Discussion in 'Pistons and NBA' started by roscoe36, Apr 22, 2008.
An NBA Fun Fact - Blog Maverick
I guess I had never thought about the fact that, because the shot clock (unlike the game clock) is not equipped to display tenths of a second, then (if there were no internal adjustment) when it got down to .9 seconds, the shot clock would display "0" for the next .9 seconds, at the conclusion of which interval the buzzer would off. Having the shot clock show 0 time left for a full .9 seconds would be confusing and weird. So what they have done to avoid this is to set the clock up internally so that it really starts at 24.9 seconds, even though it is showing 24 seconds. That way, as soon as the internal clock goes to .9 seconds (i.e., at the very instant the full 24 seconds are used up), the shot clock goes to zero and the buzzer goes off.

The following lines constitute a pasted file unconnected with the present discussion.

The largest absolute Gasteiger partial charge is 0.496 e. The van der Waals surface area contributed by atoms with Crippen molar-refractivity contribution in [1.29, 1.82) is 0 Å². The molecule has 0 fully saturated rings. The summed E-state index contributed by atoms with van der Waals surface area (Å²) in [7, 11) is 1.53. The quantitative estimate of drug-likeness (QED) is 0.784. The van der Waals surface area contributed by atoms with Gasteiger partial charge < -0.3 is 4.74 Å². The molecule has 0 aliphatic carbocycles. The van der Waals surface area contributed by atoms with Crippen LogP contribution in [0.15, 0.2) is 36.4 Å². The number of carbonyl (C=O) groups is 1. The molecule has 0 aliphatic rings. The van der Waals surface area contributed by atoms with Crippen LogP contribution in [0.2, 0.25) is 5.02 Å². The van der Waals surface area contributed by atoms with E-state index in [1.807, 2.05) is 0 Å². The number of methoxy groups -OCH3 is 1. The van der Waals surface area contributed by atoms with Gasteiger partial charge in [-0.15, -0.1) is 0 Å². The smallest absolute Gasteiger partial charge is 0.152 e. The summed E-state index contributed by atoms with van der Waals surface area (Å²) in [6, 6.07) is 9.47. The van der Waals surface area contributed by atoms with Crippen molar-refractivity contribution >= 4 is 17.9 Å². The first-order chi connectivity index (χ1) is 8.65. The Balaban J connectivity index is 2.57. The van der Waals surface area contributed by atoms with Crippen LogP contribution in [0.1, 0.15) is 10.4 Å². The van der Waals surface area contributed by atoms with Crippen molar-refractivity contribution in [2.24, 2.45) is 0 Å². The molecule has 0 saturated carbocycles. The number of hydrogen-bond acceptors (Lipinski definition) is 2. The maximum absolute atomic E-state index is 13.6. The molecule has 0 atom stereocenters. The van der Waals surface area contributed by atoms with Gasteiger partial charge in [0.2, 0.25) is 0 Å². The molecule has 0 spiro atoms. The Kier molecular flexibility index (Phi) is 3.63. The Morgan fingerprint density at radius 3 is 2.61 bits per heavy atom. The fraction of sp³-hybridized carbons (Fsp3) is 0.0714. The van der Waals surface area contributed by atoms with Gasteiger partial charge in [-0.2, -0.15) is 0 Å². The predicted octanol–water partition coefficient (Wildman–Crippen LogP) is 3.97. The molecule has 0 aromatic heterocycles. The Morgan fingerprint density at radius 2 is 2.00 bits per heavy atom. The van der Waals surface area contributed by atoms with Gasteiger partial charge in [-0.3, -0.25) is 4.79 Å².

The fact that the shot clock does not display tenths of a second also means that when the shot clock is showing, say, 2 seconds left, we don't know whether this means that there is a full 2.0 seconds left to shoot or 1.1 seconds, or something in between. I wonder if this imprecision causes miscalculations by players that leads to shot clock violations.
I think swimming uses thousandths.- 00.000
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